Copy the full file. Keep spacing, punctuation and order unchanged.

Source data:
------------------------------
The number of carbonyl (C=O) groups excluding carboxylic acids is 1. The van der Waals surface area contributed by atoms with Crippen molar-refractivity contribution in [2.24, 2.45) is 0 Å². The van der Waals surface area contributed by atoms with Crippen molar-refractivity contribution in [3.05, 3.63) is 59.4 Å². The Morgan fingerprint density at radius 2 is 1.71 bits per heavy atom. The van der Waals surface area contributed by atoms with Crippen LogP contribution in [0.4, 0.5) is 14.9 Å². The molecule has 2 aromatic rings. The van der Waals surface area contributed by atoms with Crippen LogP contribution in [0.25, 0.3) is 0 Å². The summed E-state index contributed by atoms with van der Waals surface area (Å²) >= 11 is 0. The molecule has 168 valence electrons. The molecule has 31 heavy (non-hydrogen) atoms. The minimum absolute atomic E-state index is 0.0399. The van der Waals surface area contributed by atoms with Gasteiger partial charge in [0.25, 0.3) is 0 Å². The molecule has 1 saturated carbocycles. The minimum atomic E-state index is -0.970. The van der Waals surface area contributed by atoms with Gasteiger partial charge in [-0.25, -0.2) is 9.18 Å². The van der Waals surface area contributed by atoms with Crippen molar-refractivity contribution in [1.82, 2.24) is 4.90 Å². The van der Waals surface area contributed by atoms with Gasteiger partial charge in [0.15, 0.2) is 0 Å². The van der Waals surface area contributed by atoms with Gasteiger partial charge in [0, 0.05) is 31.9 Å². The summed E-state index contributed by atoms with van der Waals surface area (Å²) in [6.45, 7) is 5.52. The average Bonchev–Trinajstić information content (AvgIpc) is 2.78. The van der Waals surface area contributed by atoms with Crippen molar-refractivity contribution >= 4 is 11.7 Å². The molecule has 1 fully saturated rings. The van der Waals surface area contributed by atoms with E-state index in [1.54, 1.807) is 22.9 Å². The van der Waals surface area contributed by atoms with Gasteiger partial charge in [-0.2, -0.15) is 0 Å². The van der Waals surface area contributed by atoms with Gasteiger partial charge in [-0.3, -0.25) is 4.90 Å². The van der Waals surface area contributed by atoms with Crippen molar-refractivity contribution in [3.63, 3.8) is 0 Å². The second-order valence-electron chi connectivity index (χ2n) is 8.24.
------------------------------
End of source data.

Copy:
The number of carbonyl (C=O) groups excluding carboxylic acids is 1. The van der Waals surface area contributed by atoms with Crippen molar-refractivity contribution in [2.24, 2.45) is 0 Å². The van der Waals surface area contributed by atoms with Crippen molar-refractivity contribution in [3.05, 3.63) is 59.4 Å². The Morgan fingerprint density at radius 2 is 1.71 bits per heavy atom. The van der Waals surface area contributed by atoms with Crippen LogP contribution in [0.4, 0.5) is 14.9 Å². The molecule has 2 aromatic rings. The van der Waals surface area contributed by atoms with Crippen LogP contribution in [0.25, 0.3) is 0 Å². The summed E-state index contributed by atoms with van der Waals surface area (Å²) >= 11 is 0. The molecule has 168 valence electrons. The molecule has 31 heavy (non-hydrogen) atoms. The minimum absolute atomic E-state index is 0.0399. The van der Waals surface area contributed by atoms with Gasteiger partial charge in [0.25, 0.3) is 0 Å². The molecule has 1 saturated carbocycles. The minimum atomic E-state index is -0.970. The van der Waals surface area contributed by atoms with Gasteiger partial charge in [-0.25, -0.2) is 9.18 Å². The van der Waals surface area contributed by atoms with Crippen molar-refractivity contribution in [1.82, 2.24) is 4.90 Å². The van der Waals surface area contributed by atoms with Gasteiger partial charge in [0.15, 0.2) is 0 Å². The van der Waals surface area contributed by atoms with Gasteiger partial charge in [0, 0.05) is 31.9 Å². The summed E-state index contributed by atoms with van der Waals surface area (Å²) in [6.45, 7) is 5.52. The average Bonchev–Trinajstić information content (AvgIpc) is 2.78. The van der Waals surface area contributed by atoms with Crippen molar-refractivity contribution >= 4 is 11.7 Å². The molecule has 1 fully saturated rings. The van der Waals surface area contributed by atoms with E-state index in [1.54, 1.807) is 22.9 Å². The van der Waals surface area contributed by atoms with Gasteiger partial charge in [-0.2, -0.15) is 0 Å². The van der Waals surface area contributed by atoms with Gasteiger partial charge in [-0.3, -0.25) is 4.90 Å². The van der Waals surface area contributed by atoms with Crippen molar-refractivity contribution in [3.63, 3.8) is 0 Å². The second-order valence-electron chi connectivity index (χ2n) is 8.24.